Practice and Procedure – Adjournment – Held, In the case at hand, it can indubitably be stated that the defendant-petitioner has acted in a manner to cause colossal insult to justice and to the concept of speedy disposal of civil litigation – the virus of seeking adjournment has to be controlled – The saying of Gita “Awake! Arise! Oh Partha” is apt here to be stated for guidance of trial courts.
CIVIL APPELLATE JURISDICTION
(Dipak Misra) (Rohinton F. Nariman) JJ.
July 27, 2016
SPECIAL LEAVE PETITION (C) NO. OF 2016 (CC NO.14061 OF 2016)
GAYATHRI … Petitioner
M. GIRISH … Respondent
J U D G M E N T
Dipak Misra, J.
If a case ever exposed the maladroit efforts of a litigant to indulge in abuse of the process of Court, the present one is a resplendent example. The factual narration, to which we shall advert to immediately hereinafter, would limpidly show that the defendant-petitioner has endeavoured very hard to master the art of adjournment and on occasions having been successful become quite ambitious. And the ambition had no bounds; it could reach the Everestine heights or put it differently, could engulf the entire Pacific Ocean.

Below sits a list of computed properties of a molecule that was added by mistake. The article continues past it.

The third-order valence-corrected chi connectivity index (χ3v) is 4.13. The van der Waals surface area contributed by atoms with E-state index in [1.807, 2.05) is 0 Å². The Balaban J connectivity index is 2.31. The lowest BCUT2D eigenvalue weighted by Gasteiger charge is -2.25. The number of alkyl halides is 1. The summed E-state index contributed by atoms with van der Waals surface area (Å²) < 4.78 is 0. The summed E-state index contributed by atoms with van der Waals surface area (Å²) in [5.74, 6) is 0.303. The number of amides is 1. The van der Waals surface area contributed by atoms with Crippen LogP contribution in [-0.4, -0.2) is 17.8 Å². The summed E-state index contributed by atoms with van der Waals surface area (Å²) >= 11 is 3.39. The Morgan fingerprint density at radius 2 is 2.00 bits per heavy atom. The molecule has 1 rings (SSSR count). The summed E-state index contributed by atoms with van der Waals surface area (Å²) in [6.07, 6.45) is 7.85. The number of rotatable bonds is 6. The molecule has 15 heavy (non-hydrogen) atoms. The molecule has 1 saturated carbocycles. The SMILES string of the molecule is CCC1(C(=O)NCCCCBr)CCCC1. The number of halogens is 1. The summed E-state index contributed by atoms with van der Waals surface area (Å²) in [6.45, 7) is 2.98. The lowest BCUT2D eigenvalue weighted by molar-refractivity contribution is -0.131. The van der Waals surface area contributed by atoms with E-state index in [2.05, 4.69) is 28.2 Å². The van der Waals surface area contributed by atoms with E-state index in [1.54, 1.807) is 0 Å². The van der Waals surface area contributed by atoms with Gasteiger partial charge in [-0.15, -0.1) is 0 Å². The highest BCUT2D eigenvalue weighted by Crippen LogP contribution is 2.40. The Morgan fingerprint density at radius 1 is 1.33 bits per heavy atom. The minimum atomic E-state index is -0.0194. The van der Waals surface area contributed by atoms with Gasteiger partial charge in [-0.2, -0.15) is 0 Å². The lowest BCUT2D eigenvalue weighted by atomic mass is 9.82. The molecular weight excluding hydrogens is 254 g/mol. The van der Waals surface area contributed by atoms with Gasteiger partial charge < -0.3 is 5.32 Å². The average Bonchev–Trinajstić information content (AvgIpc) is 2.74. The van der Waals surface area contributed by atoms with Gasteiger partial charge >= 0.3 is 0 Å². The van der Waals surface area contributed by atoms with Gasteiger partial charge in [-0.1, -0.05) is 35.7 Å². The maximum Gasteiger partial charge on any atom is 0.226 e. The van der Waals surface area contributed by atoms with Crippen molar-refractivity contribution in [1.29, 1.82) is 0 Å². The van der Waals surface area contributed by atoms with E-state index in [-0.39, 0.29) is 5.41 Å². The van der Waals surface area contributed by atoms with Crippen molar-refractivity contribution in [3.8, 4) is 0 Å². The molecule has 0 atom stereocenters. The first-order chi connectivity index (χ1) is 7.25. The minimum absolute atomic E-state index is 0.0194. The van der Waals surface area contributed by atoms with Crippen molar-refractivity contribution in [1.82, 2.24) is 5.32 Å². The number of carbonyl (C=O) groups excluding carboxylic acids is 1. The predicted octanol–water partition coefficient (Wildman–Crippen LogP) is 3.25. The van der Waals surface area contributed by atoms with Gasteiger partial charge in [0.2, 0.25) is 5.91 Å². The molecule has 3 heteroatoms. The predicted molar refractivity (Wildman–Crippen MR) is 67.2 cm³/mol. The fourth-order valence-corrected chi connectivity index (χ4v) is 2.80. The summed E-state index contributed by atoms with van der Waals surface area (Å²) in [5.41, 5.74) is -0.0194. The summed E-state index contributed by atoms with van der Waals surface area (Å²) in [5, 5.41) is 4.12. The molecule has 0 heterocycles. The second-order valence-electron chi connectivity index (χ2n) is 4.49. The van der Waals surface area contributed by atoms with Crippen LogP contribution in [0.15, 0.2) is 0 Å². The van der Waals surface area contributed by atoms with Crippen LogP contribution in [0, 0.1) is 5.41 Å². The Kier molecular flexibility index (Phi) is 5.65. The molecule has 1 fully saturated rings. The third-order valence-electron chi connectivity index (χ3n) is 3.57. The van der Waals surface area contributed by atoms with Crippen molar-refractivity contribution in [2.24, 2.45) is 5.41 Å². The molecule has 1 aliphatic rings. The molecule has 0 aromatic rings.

2. The factual expose’ as is evincible from the impugned orders, the respondent filed OS No.1712 of 2007 for recovery of possession and damages. The general power of attorney holder through which the plaintiff prosecuted the litigation was examined on 13.1.2009 in chief and it was completed on 12.9.2012. It is worthy to note here that for examination-in-chief, the witness was constrained to come to court on seven occasions. Thereafter, the defendant filed an interlocutory application under Order XVII Rules 1 and 2 of the Code of Civil Procedure seeking adjournment of the matter for one month on the ground that the mother of the senior counsel was unwell. The matter stood adjourned. As the facts would further unfold, the defendant filed I.A. No.9 under the very same provision seeking adjournment on the ground that the counsel engaged by him was not keeping well. I.A. No.10 was filed seeking adjournment for one month on the ground that the senior counsel was out of station. I.A. No.11 was filed on the plea that the defendant was unable to get certified copies of ‘P’ series documents. The fifth application, i.e., IA No.12 was filed on the similar ground. The incurable habit continued and I.A. no.13 was filed seeking adjournment on the ground that the counsel was busy in the marriage ceremony of a relative. And, the matter stood adjourned. The proceedings in the suit got arrested as if “time” had been arrested. Despite filing of so many interlocutory applications, the defendant remained indefatigable with obsessed consistency and again filed I.A. No.14 on the ground that certified copies were required by her. Thereafter, I.A. No.15 was preferred to recall PW-1 for cross-examination on the foundation that on the previous occasion, the senior counsel who was engaged by the defendant was busy in some other court. The learned trial Judge, hoping that all his owe would be over and the disease of adjournment affecting the marrows of litigation would be kept at bay, allowed the said application on 27.5.2013 subject to payment of costs of Rs.800/-.